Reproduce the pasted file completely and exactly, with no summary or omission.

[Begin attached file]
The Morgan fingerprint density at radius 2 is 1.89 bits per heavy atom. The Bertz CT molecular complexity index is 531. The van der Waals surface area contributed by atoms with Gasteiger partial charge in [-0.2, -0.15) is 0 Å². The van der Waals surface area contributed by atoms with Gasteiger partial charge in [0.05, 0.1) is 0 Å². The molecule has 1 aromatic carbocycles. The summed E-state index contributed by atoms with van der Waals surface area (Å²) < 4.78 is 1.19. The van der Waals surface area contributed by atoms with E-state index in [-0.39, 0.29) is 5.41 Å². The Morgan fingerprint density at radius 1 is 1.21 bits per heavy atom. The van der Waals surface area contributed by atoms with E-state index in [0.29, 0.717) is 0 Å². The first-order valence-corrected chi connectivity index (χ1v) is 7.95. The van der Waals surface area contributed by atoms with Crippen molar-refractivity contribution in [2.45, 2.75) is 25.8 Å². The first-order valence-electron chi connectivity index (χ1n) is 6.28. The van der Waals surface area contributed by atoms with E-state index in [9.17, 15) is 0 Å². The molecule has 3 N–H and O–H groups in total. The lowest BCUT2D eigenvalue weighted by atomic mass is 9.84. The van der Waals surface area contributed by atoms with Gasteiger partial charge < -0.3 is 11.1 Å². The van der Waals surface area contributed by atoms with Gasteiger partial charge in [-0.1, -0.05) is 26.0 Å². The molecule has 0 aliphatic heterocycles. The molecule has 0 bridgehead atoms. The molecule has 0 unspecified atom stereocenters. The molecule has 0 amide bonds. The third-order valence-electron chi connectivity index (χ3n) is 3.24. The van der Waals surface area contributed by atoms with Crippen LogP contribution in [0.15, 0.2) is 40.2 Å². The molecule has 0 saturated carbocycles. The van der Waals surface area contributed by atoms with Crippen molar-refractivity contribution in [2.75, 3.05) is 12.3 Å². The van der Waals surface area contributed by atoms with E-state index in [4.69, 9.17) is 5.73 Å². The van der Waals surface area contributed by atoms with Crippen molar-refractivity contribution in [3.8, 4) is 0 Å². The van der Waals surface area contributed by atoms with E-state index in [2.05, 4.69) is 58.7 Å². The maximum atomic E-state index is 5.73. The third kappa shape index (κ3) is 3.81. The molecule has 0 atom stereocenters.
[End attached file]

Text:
The Morgan fingerprint density at radius 2 is 1.89 bits per heavy atom. The Bertz CT molecular complexity index is 531. The van der Waals surface area contributed by atoms with Gasteiger partial charge in [-0.2, -0.15) is 0 Å². The van der Waals surface area contributed by atoms with Gasteiger partial charge in [0.05, 0.1) is 0 Å². The molecule has 1 aromatic carbocycles. The summed E-state index contributed by atoms with van der Waals surface area (Å²) < 4.78 is 1.19. The van der Waals surface area contributed by atoms with E-state index in [-0.39, 0.29) is 5.41 Å². The Morgan fingerprint density at radius 1 is 1.21 bits per heavy atom. The van der Waals surface area contributed by atoms with E-state index in [0.29, 0.717) is 0 Å². The first-order valence-corrected chi connectivity index (χ1v) is 7.95. The van der Waals surface area contributed by atoms with Crippen molar-refractivity contribution in [2.45, 2.75) is 25.8 Å². The first-order valence-electron chi connectivity index (χ1n) is 6.28. The van der Waals surface area contributed by atoms with E-state index in [9.17, 15) is 0 Å². The molecule has 3 N–H and O–H groups in total. The lowest BCUT2D eigenvalue weighted by atomic mass is 9.84. The van der Waals surface area contributed by atoms with Gasteiger partial charge < -0.3 is 11.1 Å². The van der Waals surface area contributed by atoms with Gasteiger partial charge in [-0.1, -0.05) is 26.0 Å². The molecule has 0 aliphatic heterocycles. The molecule has 0 bridgehead atoms. The molecule has 0 unspecified atom stereocenters. The molecule has 0 amide bonds. The third-order valence-electron chi connectivity index (χ3n) is 3.24. The van der Waals surface area contributed by atoms with Crippen LogP contribution in [0.15, 0.2) is 40.2 Å². The molecule has 0 saturated carbocycles. The van der Waals surface area contributed by atoms with Crippen molar-refractivity contribution in [2.75, 3.05) is 12.3 Å². The van der Waals surface area contributed by atoms with E-state index in [4.69, 9.17) is 5.73 Å². The van der Waals surface area contributed by atoms with Crippen molar-refractivity contribution in [3.8, 4) is 0 Å². The van der Waals surface area contributed by atoms with E-state index in [2.05, 4.69) is 58.7 Å². The maximum atomic E-state index is 5.73. The third kappa shape index (κ3) is 3.81. The molecule has 0 atom stereocenters.